Diamond Resolution

Chapter 25

Return and Return

March, 1865

The attack came a few minutes later, and I was busy doing what I could to repel it, along with my fellows. We fired like madmen for about ten minutes when it became clear that we would have to fall back again, and so we did, dodging behind trees, reloading and firing in the frenzy. And yet they came on and still we retreated. It looked like it was going to be the same old story, and it was.

We went through the day, falling back and doing our best to resist. All we could do, though, was retreat, and as the sun set, we were a mile or more behind our previous position. As the firing drew to a scattered close, we flopped down on the ground to rest.

“Adolphus,” I said, “I am heartily sick of working so hard and having less than nothing to show for it.”

“Cheer up, lad. You’re still alive in spite of their best efforts.”

“Sometimes I wish I weren’t so I would have to go through this again.”

We had our usual dinner, and then, under a kind of informal and understood truce, gathered our wounded and dead. Orderlies appeared to take the wounded away, while the dead were buried by those they fought beside only hours and minutes ago. The scene was tragic and sobering, not only because of our dead, but for all those on the field who drew breath no more.

Darkness fell, and when I went up on the ramparts to have a look, I saw multiple camp fires as far as I could see. I went back down to tell Adolphus. “There are more camp fires than I could count. Grant must have brought up more troops. I think he’s manufacturing them somewhere.”

“We certainly know they are aware of how to do that. Were you going to tell me about your dream?”

“I don’t know if I said this, but it wasn’t like a dream. It was as if there were a greater, more superior reality than what we experience here. I think it was a vision of the anteroom to heaven. When my experience began, I felt as if I were floating above a grassy surface going up a slight hill. When I came near the top, I saw a large neo-classical building of a marble that was white beyond white, but it did not hurt my eyes to look at it. There were twelve beings of light on a platform who were surrounded by creatures that seemed to me to be purity and light. Then, as I watch, something I can only describe as a kaleidoscope of colors such as I have never seen, have no names for and which gave off a sense of peace, love and joy. I took this emanation as the person of Christ, since it appeared outside the building. I assume God was somewhere within, but I did not see. The single being gave me to understand that my time had not come, that I had to return since I had many things to accomplish. I would have gladly stayed, but I felt myself drawn back down the way I had come. And it was then I woke up.”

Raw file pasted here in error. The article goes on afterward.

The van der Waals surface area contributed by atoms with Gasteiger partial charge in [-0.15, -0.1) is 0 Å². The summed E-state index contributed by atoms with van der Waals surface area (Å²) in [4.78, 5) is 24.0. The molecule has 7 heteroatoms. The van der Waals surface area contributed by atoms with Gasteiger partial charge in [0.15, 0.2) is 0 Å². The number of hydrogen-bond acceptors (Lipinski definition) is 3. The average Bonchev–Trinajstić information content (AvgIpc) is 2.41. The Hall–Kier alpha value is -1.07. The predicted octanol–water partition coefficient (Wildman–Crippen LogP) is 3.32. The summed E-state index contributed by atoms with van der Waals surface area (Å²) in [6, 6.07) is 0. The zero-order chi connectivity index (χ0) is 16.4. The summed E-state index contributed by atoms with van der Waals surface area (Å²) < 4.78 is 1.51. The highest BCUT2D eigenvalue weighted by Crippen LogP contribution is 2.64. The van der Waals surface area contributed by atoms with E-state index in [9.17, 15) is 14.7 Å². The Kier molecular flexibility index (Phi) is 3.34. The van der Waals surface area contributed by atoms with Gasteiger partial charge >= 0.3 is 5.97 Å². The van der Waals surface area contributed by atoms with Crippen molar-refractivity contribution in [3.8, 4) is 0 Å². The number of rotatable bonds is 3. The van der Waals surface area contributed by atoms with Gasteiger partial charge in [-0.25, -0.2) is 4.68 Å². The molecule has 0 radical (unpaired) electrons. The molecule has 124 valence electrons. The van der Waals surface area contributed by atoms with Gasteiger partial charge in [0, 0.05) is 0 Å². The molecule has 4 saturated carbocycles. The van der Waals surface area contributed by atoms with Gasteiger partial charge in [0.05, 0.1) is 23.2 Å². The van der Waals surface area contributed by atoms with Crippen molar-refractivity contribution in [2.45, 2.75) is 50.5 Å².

Adolphus uncharacteristically asked me nothing as I talked. Even then, he sat silently for several minutes before he spoke. “I have heard similar accounts when I was in seminary. A number of my fellows rejected any kind of divine nature to these accounts, saying they were the product of an over active imagination or suggested by many accounts through out the history of literature and religion. Myself, I had an open mind and was not persuaded to one side or the other until this you have told me. Knowing who you are and the honesty you hold so dear, I am persuaded that you did indeed visit the anteroom of Heaven, and experienced the beings as you have told me.”

“I am right pleased that you believe me. Anything less would have caused my to doubt myself. The question for me is, what do I have left to accomplish so that I may attain the heavenly realm? How shall I treat others so that I might have Heaven’s favor? I have so many questions I cannot give speech them all!”

Adolphus put a hand on my shoulder. “Do as you have done, and you will have your reward. I believe this most earnestly.”

“Thou art kind.”

He smiled. “I am truthful, and a fair judge of men’s characters.”

We rested for a while, and then prepared our defensive position as best we could. I felt it was inevitable that we would have to do so again and again and again until the war was over, but until then we needed to protect ourselves as best we could. We worked silently and, after not too long a time, had our trenches dug and lookouts posted. Andrew took the first period, and I would follow him two hours later.

I lay down and rested as best I could. I thought I should write Laurel a letter, even if there were no mail coming or going. I would secret my letter on my person, so that if something happened to me, someone else could discover it and see that she received it. It was macabre on my part to even think of this, but I thought I owed it to her to have my last thoughts intended for my lovely bride.

It was while thinking such thoughts that I fell asleep and dreamed, not of Heaven, but of her. And in truth the two were one and the same.

 

 

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